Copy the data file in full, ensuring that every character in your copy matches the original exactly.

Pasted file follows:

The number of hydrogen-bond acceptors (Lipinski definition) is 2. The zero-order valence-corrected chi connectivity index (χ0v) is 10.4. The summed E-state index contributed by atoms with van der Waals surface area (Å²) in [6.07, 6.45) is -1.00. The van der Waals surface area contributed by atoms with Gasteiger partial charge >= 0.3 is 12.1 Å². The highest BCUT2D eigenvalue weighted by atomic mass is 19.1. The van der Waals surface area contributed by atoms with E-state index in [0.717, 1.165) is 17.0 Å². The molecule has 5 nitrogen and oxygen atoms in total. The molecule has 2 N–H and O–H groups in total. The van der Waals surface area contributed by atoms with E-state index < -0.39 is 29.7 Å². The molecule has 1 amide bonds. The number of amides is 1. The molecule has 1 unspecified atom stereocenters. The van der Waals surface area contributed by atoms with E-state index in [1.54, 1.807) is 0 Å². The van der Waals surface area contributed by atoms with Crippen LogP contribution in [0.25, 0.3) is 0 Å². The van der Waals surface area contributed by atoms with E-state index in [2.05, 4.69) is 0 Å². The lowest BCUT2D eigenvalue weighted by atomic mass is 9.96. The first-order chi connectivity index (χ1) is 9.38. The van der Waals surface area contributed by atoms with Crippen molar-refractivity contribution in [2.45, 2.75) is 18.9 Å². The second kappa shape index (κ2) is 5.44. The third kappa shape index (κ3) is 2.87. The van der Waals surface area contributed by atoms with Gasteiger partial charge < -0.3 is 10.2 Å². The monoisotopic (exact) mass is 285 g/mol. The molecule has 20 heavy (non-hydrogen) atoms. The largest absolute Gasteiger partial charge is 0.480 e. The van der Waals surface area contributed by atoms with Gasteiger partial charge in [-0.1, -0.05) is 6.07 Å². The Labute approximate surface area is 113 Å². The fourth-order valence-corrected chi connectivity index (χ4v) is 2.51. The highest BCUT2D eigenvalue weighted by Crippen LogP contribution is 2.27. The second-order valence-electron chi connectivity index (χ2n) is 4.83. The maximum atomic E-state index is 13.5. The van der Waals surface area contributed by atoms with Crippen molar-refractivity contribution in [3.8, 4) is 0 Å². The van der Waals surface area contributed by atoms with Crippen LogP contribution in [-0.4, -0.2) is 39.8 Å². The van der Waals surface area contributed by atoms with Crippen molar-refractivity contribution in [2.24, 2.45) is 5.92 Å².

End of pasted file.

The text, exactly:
The number of hydrogen-bond acceptors (Lipinski definition) is 2. The zero-order valence-corrected chi connectivity index (χ0v) is 10.4. The summed E-state index contributed by atoms with van der Waals surface area (Å²) in [6.07, 6.45) is -1.00. The van der Waals surface area contributed by atoms with Gasteiger partial charge >= 0.3 is 12.1 Å². The highest BCUT2D eigenvalue weighted by atomic mass is 19.1. The van der Waals surface area contributed by atoms with E-state index in [0.717, 1.165) is 17.0 Å². The molecule has 5 nitrogen and oxygen atoms in total. The molecule has 2 N–H and O–H groups in total. The van der Waals surface area contributed by atoms with E-state index < -0.39 is 29.7 Å². The molecule has 1 amide bonds. The number of amides is 1. The molecule has 1 unspecified atom stereocenters. The van der Waals surface area contributed by atoms with E-state index in [1.54, 1.807) is 0 Å². The van der Waals surface area contributed by atoms with Crippen LogP contribution in [0.25, 0.3) is 0 Å². The van der Waals surface area contributed by atoms with E-state index in [2.05, 4.69) is 0 Å². The lowest BCUT2D eigenvalue weighted by atomic mass is 9.96. The first-order chi connectivity index (χ1) is 9.38. The van der Waals surface area contributed by atoms with Crippen molar-refractivity contribution in [2.45, 2.75) is 18.9 Å². The second kappa shape index (κ2) is 5.44. The third kappa shape index (κ3) is 2.87. The van der Waals surface area contributed by atoms with Gasteiger partial charge < -0.3 is 10.2 Å². The monoisotopic (exact) mass is 285 g/mol. The molecule has 20 heavy (non-hydrogen) atoms. The largest absolute Gasteiger partial charge is 0.480 e. The van der Waals surface area contributed by atoms with Gasteiger partial charge in [-0.1, -0.05) is 6.07 Å². The Labute approximate surface area is 113 Å². The fourth-order valence-corrected chi connectivity index (χ4v) is 2.51. The highest BCUT2D eigenvalue weighted by Crippen LogP contribution is 2.27. The second-order valence-electron chi connectivity index (χ2n) is 4.83. The maximum atomic E-state index is 13.5. The van der Waals surface area contributed by atoms with Crippen molar-refractivity contribution in [3.8, 4) is 0 Å². The van der Waals surface area contributed by atoms with Crippen LogP contribution in [-0.4, -0.2) is 39.8 Å². The van der Waals surface area contributed by atoms with Crippen molar-refractivity contribution in [2.24, 2.45) is 5.92 Å².